ST. AGATHA – Huge mounds of potatoes grew quickly Saturday afternoon as truckload after truckload of fresh spuds were put into storage at an Edwin Pelletier and Sons Inc. storage facility along the eastern shore of Long Lake.
Across the lake, two company harvesters were digging the last of many fields, a task that started 21 days ago. With any luck, Jim Pelletier hoped, his crew of 26 would be out of the fields by Sunday afternoon. It has not been an easy harvest.
Rain, earth-drying time and frost extended this year’s harvest for too many days. Last year the harvest was completed in 11.5 days. This year, Pelletier said, workers were anxious to get done.
Most Aroostook County schools have reopened from harvest break or will open today, but the work goes on with adults running the machinery.
Trees lining the perimeter of fields have started showing their leafless branches, the leaves of red, yellow, green and gold gone to the rain and wind.
Mild weather has been predicted through midweek, and many Aroostook County potato growers will be 7able to put an end to the annual chore. Maine growers had as much as 59,000 acres of potatoes to harvest when the job started last month.
Some growers have finished the work for this fall; others, such as Pelletier, finished Sunday or will do so within the next couple of days. Still others will be out in the fields another week or two, depending on the number of acres they have and the varieties they planted.
The Pelletiers grow tablestock potatoes, round whites only. They depend on the open market for prices. Growers that sell processing potatoes know their prices ahead of time. Contracts with processors usually are signed before the crop is in the ground in the spring.
“We harvested a nice crop,” Pelletier said while watching his crew at the potato storage facility. “Hopefully, we will get decent prices.
“These are nice,” he said. taking a handful of spuds off the growing pile. “We had no blight, no disease. We had a good spraying program.”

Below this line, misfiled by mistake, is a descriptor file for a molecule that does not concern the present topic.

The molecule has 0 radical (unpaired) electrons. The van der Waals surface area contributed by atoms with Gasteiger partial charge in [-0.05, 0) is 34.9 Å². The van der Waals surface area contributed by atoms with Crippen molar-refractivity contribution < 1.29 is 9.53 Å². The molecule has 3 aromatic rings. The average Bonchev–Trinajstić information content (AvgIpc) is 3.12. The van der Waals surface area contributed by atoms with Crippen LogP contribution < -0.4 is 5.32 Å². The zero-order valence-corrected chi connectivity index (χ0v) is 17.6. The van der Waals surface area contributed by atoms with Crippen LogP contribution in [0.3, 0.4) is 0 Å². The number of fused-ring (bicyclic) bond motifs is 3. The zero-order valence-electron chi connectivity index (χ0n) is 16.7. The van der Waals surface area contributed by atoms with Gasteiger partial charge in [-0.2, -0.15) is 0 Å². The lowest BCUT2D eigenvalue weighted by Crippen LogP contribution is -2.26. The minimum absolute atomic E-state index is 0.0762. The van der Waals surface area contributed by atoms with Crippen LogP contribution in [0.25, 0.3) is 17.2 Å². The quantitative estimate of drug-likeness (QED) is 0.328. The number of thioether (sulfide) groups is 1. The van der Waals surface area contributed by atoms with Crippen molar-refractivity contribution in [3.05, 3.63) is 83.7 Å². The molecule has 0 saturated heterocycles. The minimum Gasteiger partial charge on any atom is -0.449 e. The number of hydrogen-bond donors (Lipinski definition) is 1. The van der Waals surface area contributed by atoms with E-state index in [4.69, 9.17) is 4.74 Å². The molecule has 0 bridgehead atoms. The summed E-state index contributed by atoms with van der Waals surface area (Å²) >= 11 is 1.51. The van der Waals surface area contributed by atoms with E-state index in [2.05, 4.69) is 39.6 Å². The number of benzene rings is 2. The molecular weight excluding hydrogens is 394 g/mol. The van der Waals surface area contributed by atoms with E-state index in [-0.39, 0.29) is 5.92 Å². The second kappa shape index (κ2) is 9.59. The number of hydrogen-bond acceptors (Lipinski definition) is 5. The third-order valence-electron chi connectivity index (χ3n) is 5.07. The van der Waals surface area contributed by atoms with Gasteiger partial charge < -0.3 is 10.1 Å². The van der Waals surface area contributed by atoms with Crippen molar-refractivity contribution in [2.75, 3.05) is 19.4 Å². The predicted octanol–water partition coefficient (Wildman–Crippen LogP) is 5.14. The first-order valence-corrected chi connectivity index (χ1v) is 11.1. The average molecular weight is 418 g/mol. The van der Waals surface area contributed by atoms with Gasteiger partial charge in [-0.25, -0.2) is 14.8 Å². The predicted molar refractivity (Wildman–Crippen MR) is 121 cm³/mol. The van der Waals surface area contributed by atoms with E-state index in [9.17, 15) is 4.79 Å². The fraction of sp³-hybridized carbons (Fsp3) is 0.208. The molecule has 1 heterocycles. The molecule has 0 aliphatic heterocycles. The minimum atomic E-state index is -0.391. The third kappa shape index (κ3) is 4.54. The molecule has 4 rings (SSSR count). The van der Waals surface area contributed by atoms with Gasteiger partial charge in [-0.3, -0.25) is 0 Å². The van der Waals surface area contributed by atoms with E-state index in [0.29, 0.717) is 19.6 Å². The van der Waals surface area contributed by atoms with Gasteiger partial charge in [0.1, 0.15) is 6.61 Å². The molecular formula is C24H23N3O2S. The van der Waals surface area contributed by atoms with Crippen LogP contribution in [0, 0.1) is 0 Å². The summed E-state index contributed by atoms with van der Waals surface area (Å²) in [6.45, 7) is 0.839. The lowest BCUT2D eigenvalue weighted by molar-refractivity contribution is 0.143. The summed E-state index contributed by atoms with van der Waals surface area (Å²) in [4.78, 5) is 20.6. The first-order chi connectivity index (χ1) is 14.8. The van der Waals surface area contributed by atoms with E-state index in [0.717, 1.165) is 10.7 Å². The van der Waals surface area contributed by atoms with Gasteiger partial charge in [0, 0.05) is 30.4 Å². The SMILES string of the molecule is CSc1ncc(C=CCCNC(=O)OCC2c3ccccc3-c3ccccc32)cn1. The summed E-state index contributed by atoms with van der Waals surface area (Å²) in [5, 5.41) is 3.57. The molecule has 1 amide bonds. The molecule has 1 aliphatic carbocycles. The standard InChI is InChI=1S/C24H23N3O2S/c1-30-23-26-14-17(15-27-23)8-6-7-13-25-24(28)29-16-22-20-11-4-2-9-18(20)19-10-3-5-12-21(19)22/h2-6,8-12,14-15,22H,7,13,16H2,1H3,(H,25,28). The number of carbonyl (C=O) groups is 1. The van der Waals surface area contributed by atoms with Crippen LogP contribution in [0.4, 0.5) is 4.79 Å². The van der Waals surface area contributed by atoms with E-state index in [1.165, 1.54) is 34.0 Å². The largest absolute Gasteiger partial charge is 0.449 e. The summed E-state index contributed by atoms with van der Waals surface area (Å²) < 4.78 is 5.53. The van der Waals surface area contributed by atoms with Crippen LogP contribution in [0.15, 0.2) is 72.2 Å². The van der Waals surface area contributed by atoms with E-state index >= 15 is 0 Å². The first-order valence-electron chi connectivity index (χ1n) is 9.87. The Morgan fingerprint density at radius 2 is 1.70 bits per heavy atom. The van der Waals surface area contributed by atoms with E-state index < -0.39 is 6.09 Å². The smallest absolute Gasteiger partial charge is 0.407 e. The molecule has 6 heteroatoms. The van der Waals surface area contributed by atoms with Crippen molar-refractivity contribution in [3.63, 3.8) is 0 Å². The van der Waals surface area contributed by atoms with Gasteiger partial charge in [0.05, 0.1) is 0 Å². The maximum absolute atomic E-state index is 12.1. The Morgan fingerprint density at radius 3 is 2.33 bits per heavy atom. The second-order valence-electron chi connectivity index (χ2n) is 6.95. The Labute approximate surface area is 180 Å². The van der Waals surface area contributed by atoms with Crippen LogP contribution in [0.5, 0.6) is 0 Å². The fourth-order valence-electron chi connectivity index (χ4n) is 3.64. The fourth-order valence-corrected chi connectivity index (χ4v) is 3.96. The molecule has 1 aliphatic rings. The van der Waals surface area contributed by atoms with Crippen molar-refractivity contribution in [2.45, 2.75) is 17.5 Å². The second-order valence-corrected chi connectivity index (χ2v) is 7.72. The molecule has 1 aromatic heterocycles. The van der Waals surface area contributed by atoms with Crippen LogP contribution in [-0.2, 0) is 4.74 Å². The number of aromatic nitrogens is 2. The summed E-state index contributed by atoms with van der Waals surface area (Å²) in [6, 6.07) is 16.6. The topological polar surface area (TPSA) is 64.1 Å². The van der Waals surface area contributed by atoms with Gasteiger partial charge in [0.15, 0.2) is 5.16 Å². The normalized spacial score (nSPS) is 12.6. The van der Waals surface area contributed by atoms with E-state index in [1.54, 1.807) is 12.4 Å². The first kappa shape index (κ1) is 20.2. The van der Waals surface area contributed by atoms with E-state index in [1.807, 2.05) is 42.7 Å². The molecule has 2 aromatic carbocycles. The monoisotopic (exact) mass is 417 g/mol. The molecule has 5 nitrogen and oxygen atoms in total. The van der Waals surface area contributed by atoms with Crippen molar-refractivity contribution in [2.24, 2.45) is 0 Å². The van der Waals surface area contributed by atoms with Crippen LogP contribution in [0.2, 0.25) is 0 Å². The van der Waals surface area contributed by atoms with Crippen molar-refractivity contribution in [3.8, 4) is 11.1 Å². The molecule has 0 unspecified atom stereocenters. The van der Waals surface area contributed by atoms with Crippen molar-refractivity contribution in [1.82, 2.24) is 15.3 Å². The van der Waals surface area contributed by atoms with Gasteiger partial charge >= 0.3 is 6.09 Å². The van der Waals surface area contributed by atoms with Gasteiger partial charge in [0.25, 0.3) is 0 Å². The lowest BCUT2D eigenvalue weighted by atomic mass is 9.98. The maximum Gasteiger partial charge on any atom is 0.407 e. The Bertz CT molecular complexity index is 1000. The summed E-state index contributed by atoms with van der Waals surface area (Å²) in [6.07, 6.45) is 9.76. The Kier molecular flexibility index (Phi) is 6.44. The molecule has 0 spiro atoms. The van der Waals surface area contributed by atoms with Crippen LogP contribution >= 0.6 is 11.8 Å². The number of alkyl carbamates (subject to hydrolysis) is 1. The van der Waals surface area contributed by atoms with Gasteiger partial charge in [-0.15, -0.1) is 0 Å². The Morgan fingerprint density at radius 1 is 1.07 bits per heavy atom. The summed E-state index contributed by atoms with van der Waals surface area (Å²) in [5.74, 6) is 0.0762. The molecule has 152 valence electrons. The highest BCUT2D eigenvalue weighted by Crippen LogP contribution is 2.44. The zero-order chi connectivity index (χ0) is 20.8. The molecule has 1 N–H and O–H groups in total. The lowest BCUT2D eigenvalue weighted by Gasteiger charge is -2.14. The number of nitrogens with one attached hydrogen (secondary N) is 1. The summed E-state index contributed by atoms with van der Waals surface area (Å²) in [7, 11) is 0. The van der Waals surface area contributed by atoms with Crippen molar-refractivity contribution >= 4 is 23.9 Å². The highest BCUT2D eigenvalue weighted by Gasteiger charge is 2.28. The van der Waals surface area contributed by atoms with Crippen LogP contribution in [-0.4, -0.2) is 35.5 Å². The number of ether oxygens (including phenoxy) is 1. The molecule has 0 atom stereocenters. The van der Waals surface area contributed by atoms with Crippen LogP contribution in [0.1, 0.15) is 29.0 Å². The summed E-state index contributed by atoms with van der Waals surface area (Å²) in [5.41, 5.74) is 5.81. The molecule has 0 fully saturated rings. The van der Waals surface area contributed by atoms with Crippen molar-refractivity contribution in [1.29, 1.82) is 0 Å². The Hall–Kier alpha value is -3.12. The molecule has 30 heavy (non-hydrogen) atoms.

Pelletier said the yield was good.
While the fields being harvested and the storage shed were within eyesight of each other across Long Lake, truckers had to traverse nearly 12 miles of road to get the potatoes from the harvesters to the shed.
While Jim Pelletier was at the storage facility, brothers Phil and Danny were in the fields. Phil operated a windrow machine, while Danny operated a harvester.
After their harvest is done, Jim Pelletier said, it would take a few weeks to collect all of their harvesting equipment, clean it, make needed repairs and store it.
He expected shipping could start two weeks after the harvest is completed.
Last year was a good year for growers like the Pelletiers. Table stock potatoes fetched good prices, not like the previous two years when the price for their hard work was less than the cost of production.
Industry officials have said it is still too early to forecast prices. Reports on quality have been good through the harvest.
The North American Potato Market News, an industry newsletter, said last month that Maine has 59,000 acres of potatoes in the ground, up about 1,500 acres from last year’s 57,500 acres.
They estimated the yield at 295 hundredweight an acre, up about 15 percent from last year’s production. The Maine industry’s record was 310 cwt an acre in 2004.
At the outset of the harvest last month, Don Flannery, executive director of the Maine Potato Board, said he did not see the market as “overburdened with supply.”
That’s a good indication that growers could get good prices to back up the good year in 2005.
While the Aroostook County industry had some late blight, it was not a huge problem. Flannery said growers “did a great job” with their spraying programs.
In 2005, the Maine potato industry had the smallest acreage it has had since the late 1880s with just more than 57,000 acres.
The North American Potato Market News has forecast lower production nationwide. Fall states, like Maine, were believed to be having a flat year.